Over the Rainbow

RCA Victor Studios, New York – July 12, 1939, 1:30-4:30 PM

038261-1      Ding-Dong! The Witch Is Dead (MH vcl)        Bluebird 10366

038262-1      Over The Rainbow (RE vcl)    Bluebird 10366

038263-1      The Little Man Who Wasn’t There (GM & TB vcl)   Bluebird 10358

038264-1      The Man With The Mandolin (MH vcl)        Bluebird 10358

New pop songs continued to appear on the band’s recording schedule. The first two on this date would eventually become among the most familiar melodies of the century, but on July 12th, they didn’t stand out as being anything special.  The film they were written for, THE WIZARD OF OZ, would not be released for another month and no one could have predicted that one of these songs would win an Academy Award.

gm wizoz57859That song was, of course, OVER THE RAINBOW, immortalized by young Judy Garland.   In this case, Glenn was not infallible in smelling hits.  Sometimes a great song would get a mediocre treatment, and that was, unfortunately, the case here.  The arrangement is routine and played too fast in a slapdash manner. Also, the key is too high for Ray’s comfort, as he struggles to get through the wordy bridge without mishap. He’s not out of the Haunted Forest of Oz yet! Eberle mixes up the closing lyrics, singing, “Somewhere over the rainbow, skies are blue, birds fly over the rainbow, why then oh why can’t I.”  It’s hard to listen to this non-rhyme without wincing, but obviously nobody in the studio caught the error.

gm ding dong

Lose one, win one – DING-DONG! THE WITCH IS DEAD sparkles from beginning to end. The witty, low-key (and uncredited) arrangement is likely by Miller, as it has a similar sound and flavor to Glenn’s Ray Noble chart of BUGLE CALL RAG.  Marion Hutton effervesces, Tex gets a nice little solo and the band winds down to an unusual diminuendo ending. The record’s only drawback is its brevity – an additional chorus could easily have been accommodated.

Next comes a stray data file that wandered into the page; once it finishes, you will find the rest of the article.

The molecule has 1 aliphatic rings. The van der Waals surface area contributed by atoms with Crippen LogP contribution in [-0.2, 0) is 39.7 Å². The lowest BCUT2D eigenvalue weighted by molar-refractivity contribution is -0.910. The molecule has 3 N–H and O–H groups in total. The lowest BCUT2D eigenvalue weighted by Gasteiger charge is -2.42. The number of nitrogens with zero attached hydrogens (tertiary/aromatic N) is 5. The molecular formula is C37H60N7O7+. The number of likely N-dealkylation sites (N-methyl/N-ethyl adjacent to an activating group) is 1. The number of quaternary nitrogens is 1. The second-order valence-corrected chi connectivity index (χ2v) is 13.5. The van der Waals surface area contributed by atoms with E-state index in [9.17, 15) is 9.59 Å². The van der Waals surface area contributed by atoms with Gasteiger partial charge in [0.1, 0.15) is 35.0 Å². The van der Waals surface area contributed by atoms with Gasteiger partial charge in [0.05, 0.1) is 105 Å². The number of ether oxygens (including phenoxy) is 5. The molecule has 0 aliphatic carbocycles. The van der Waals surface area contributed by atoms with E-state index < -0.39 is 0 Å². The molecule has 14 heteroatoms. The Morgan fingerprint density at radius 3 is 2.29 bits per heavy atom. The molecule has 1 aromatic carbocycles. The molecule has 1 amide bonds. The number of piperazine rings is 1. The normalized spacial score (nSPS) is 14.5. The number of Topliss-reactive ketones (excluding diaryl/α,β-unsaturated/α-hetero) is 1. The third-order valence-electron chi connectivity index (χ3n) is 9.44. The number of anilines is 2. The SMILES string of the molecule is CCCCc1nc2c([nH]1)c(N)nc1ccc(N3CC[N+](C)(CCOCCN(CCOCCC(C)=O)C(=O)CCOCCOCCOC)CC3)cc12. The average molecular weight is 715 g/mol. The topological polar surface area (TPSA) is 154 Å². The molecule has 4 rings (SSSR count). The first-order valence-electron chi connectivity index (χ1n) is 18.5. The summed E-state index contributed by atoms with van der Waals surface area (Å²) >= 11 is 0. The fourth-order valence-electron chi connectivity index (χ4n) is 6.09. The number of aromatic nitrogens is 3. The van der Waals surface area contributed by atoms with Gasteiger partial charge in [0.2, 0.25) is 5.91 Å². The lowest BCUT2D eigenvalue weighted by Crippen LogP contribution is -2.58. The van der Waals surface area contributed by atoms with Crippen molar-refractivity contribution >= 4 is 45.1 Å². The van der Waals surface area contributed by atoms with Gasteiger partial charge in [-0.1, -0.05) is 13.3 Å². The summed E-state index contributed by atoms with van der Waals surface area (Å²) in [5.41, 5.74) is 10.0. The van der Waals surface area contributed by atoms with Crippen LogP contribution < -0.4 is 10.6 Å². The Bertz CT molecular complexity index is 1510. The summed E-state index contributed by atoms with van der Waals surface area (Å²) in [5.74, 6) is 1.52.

The next disc has a similar quiet ending and an odd genesis. THE LITTLE MAN WHO WASN’T THERE began life in 1899 as Antigonish, a poem by college professor Hughes Mearns, based on a ghostly legend from Nova Scotia.  Songwriters Harold Adamson and Bernie Hanighan lifted the poem’s text nearly verbatim and got themselves a big hit and a title phrase that became a part of the American vernacular (see below).


Moe Purtill makes with the tom-toms, Glenn & Tex deliver some cross-talk patter and Tex then launches into the strange story of the Little Man.

Marion returns with another swinging “Man” – THE MAN WITH THE MANDOLIN.  It was written by Frank Weldon, James Cavanaugh and John Redmond, journeyman songwriters who had created I LIKE MOUNTAIN MUSIC, THE UMBRELLA MAN and other hits. The band hits the perfect tempo for this jivey arrangement, which holds the distinction of offering the only solo appearance by guitarist Richard Fisher.

Coming up on the next record date – a surprising and short-lived major personnel change!



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